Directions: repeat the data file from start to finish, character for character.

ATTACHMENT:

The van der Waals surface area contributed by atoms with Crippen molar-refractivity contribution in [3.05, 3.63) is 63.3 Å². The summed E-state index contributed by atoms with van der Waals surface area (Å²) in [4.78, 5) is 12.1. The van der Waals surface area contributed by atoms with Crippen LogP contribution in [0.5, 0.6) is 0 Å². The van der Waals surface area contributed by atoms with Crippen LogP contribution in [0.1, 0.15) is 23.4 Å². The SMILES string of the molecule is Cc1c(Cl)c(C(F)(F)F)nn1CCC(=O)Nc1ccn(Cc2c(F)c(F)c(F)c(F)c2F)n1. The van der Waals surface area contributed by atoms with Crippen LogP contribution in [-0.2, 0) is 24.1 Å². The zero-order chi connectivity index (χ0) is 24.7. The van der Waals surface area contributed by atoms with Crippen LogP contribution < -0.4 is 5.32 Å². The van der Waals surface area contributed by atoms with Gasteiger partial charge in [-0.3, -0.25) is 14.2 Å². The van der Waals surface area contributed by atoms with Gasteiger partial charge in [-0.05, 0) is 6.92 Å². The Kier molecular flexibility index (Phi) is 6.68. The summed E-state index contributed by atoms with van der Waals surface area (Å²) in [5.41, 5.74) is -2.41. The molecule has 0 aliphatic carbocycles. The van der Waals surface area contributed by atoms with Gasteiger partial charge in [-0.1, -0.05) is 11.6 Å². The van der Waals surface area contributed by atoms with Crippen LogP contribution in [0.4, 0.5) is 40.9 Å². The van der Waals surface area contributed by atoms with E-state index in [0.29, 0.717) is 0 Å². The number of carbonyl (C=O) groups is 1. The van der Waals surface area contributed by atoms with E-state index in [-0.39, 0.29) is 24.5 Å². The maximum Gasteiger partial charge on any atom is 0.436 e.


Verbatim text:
The van der Waals surface area contributed by atoms with Crippen molar-refractivity contribution in [3.05, 3.63) is 63.3 Å². The summed E-state index contributed by atoms with van der Waals surface area (Å²) in [4.78, 5) is 12.1. The van der Waals surface area contributed by atoms with Crippen LogP contribution in [0.5, 0.6) is 0 Å². The van der Waals surface area contributed by atoms with Crippen LogP contribution in [0.1, 0.15) is 23.4 Å². The SMILES string of the molecule is Cc1c(Cl)c(C(F)(F)F)nn1CCC(=O)Nc1ccn(Cc2c(F)c(F)c(F)c(F)c2F)n1. The van der Waals surface area contributed by atoms with Crippen LogP contribution in [-0.2, 0) is 24.1 Å². The zero-order chi connectivity index (χ0) is 24.7. The van der Waals surface area contributed by atoms with Crippen LogP contribution < -0.4 is 5.32 Å². The van der Waals surface area contributed by atoms with Gasteiger partial charge in [-0.3, -0.25) is 14.2 Å². The van der Waals surface area contributed by atoms with Gasteiger partial charge in [-0.05, 0) is 6.92 Å². The Kier molecular flexibility index (Phi) is 6.68. The summed E-state index contributed by atoms with van der Waals surface area (Å²) in [5.41, 5.74) is -2.41. The molecule has 0 aliphatic carbocycles. The van der Waals surface area contributed by atoms with Gasteiger partial charge in [-0.1, -0.05) is 11.6 Å². The van der Waals surface area contributed by atoms with Crippen LogP contribution in [0.4, 0.5) is 40.9 Å². The van der Waals surface area contributed by atoms with E-state index in [0.29, 0.717) is 0 Å². The number of carbonyl (C=O) groups is 1. The van der Waals surface area contributed by atoms with E-state index in [-0.39, 0.29) is 24.5 Å². The maximum Gasteiger partial charge on any atom is 0.436 e.